While social media can have significant benefits for organizations, the social media presences and postings of employees can be problematic for organizations. This is especially true when employees have connections to co-workers and managers. Workers posting content deemed inappropriate or detrimental to the organization has led to a significant number of workers being fired for their social media behavior. To avoid such situations, organizations should create social media policies to guide employee content. Organizational implementation of social media policy is on the rise, but serious questions remain as to how to make it effective. One crucial question is how well employees know and understand their employer’s policy. In this article, we discuss how to communicate social media policies to workers and help their understanding. To inform our recommendations, we draw on exploratory data from a sample of young adult workers regarding their knowledge of their own company’s social media policies.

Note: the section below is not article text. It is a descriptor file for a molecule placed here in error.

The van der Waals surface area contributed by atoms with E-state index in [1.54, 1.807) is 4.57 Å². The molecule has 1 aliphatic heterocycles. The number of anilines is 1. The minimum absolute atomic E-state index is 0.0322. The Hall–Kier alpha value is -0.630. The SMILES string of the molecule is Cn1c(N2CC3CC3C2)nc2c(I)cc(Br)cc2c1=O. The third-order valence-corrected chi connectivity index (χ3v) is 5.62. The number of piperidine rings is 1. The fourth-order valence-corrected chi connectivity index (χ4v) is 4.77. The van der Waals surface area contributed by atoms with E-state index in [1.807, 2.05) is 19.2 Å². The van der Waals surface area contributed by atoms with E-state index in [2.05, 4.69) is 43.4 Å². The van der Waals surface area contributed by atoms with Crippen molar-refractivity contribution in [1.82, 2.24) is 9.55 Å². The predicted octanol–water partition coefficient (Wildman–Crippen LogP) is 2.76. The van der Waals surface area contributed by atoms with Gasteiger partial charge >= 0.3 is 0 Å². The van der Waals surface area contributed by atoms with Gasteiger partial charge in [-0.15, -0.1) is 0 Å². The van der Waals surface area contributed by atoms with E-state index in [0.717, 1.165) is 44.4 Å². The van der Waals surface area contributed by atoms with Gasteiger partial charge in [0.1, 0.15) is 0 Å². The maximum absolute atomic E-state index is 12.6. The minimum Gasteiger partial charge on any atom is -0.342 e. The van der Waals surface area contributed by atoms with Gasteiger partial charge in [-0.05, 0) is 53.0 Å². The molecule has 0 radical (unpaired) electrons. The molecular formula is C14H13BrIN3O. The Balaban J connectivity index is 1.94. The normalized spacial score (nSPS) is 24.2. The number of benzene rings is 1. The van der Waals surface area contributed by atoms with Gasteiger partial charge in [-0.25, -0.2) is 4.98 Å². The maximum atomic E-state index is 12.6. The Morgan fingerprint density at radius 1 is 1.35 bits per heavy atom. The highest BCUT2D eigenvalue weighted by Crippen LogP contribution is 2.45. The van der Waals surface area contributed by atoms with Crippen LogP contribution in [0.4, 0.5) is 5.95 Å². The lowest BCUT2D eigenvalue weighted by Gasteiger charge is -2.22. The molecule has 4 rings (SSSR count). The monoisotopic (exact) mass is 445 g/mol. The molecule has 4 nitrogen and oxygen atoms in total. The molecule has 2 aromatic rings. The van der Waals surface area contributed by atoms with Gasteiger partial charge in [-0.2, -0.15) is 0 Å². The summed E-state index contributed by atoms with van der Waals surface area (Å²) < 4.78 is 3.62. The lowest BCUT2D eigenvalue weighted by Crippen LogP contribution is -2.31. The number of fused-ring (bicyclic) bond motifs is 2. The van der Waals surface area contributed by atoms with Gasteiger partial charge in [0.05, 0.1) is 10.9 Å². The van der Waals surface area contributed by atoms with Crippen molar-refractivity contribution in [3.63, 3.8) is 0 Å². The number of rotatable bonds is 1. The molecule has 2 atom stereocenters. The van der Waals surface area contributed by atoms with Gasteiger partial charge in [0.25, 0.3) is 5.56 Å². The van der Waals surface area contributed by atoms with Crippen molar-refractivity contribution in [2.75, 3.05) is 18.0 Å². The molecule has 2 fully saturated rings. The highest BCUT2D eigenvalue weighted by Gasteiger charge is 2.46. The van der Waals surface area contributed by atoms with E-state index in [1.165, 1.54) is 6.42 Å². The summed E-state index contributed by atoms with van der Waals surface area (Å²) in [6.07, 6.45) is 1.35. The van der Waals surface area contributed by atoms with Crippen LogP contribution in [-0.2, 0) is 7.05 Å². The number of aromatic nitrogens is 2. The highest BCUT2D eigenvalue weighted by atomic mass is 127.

Social media policies, Social media, Facebook, Young adults, Social networking
Industrial and Organizational Psychology | Internet Law | Labor and Employment Law | Organizational Behavior and Theory
Kimberly W. O'Connor, Gordon B. Schmidt, and Michelle Drouin (2016).
Helping workers understand and follow social media policies. Business Horizons. 205-211. Elsevier.